Quarterbacks, rookies and select injured members of the Kansas City Chiefs took the field at training camp on Thursday in preparation for the rest of the roster’s arrival on Friday.
Following practice, tight end Blake Bell, defensive tackle Khalen Saunders and tailback Darwin Thompson met with the media to discuss their progress at camp so far.
Here’s what stood out.
1. Bell kicked things off by reviewing his first couple of days at camp.
“It’s going well. Just getting in and having a few extra days to learn the offense and things like that,” Bell said. “It’s great to have Travis [Kelce] out here and learning from him and having him throw his two cents in details, routes and just the offense. It has been a good two days.”
Bell, who earned the nickname “The Belldozer” as a dual-threat quarterback at the University of Oklahoma during his college days, is entering his fifth season as a professional after originally entering the league as a fourth-round pick in 2015.
The six-foot-six, 252-pound Bell has tallied 30 catches and 357 yards across his 50-game career. He ranked 11th among all tight ends in terms of pass-blocking last season according to Pro Football Focus.
And while this marks Bell’s first season with the Chiefs, he’s no stranger to the red and gold. In fact, Bell’s uncle, Mike Bell, owns the fifth-most sacks in franchise history.
“He’s told me it’s just a great organization and a great place to be,” Bell said. “He has a lot of stories and things like that for me, and hopefully through this camp, I’ll get to see him here and we’ll experience it a little more.”
2. Saunders, meanwhile, talked about what he’s learned during his first few months in the NFL.
"There is a professional way to do everything. That is what I've learned since I've been here,” Saunders explained. “The oldest guy on our defense, I think, is Tyrann [Mathieu]. He's what, 27? That just shows you right there that it's a young group. I mean, he's 27, I'm about to be 23 on Aug. 9, so that's four years apart and he has that much more experience. Not just him, but everybody, they just teach me a lot of things every day as far as coming in and getting ready to work, how you prepare to get ready to work and things of that nature."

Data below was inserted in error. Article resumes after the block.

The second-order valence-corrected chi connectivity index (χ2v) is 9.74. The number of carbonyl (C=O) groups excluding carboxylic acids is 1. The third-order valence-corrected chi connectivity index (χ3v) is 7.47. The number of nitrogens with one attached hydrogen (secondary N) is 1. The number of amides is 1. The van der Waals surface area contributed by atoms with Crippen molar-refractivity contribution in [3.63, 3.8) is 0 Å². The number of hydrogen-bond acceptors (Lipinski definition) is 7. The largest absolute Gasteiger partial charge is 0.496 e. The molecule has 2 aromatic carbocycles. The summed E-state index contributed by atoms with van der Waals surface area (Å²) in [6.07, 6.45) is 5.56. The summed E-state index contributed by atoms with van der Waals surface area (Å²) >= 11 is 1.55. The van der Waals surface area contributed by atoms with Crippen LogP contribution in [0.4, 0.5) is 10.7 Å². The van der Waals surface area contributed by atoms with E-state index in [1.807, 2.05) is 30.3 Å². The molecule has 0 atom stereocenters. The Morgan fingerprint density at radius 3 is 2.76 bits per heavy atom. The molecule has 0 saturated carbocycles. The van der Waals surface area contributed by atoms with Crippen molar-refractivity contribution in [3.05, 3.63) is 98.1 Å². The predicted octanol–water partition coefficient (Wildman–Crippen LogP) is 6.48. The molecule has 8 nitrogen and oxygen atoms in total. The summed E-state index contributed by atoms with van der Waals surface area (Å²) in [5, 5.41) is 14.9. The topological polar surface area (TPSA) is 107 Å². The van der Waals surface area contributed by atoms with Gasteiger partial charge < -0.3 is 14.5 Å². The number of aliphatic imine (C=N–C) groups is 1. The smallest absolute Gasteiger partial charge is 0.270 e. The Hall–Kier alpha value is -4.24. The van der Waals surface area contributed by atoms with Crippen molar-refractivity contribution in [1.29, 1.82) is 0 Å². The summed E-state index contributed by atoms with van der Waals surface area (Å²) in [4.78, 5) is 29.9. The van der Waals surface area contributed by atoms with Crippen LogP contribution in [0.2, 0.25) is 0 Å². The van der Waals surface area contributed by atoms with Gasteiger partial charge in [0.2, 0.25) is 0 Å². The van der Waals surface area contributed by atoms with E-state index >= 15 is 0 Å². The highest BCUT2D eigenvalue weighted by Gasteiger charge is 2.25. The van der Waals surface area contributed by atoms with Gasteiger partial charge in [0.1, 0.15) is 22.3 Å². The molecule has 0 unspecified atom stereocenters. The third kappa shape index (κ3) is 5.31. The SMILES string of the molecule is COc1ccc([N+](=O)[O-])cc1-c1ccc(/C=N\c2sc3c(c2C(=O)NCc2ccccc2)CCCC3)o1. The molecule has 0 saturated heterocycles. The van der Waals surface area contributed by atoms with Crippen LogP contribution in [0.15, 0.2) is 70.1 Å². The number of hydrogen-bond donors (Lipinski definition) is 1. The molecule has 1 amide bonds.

3. Saunders also praised new run game coordinator / defensive line coach Brendan Daly for his work so far.
"Even when the veterans were [at Organized Team Activities and Minicamp], he helps. That's his style. He's very interactive no matter who it is,” Saunders said. “No matter if it’s an undrafted [player], a first-round [pick] or whatever, he is going to take that time for attention to detail for you. He details everything for you, regardless who is up. He wants you to do it right. At the end of the day, that’s the sign of a coach that cares: he wants everyone to do it right, not just the guys that he potentially will keep. He's coaching everybody the same. I love it."
Daly joined the Chiefs’ coaching staff this offseason after serving as the New England Patriots’ defensive line coach from 2015-18.
4. Rounding out Thursday’s media availability was Thompson, who demonstrated a relentless running style during his time in college.
Thompson rushed for 1,044 yards and 14 scores last season at Utah State – averaging 6.8 yards per attempt – while forcing 48 missed tackles according to Pro Football Focus.
The five-foot-eight, 200-pound Thompson discussed the mentality required to produce those numbers on Thursday.
“I have to make up for my size somewhere, and that’s the weight room,” Thompson said. “Every day, I spend time in the weight room knowing that I’m only five-foot-eight. I have to build my base, my core and my strength – and that shows on the field. Things like my contact balance – that shows up because of the weight room.”
5. That work has certainly paid off so far, and now with the opportunity of a lifetime, Thompson isn’t taking anything for granted.
“It’s everything I’ve worked for. Nothing before this really matters now, this is just the beginning. This is the beginning of the journey,” Thompson said. “It’s a new identity I can create. They’re only going to remember me now from what I did in the NFL, not so much of what I did in college. I only played one year of D-1 football. My name before this really didn’t mean anything. I get the chance now to prove myself and my worth at this level.”
Veterans report to St. Joseph on Friday ahead of training camp’s first public practice on Saturday at 3:30. Click here to learn more about the training camp schedule.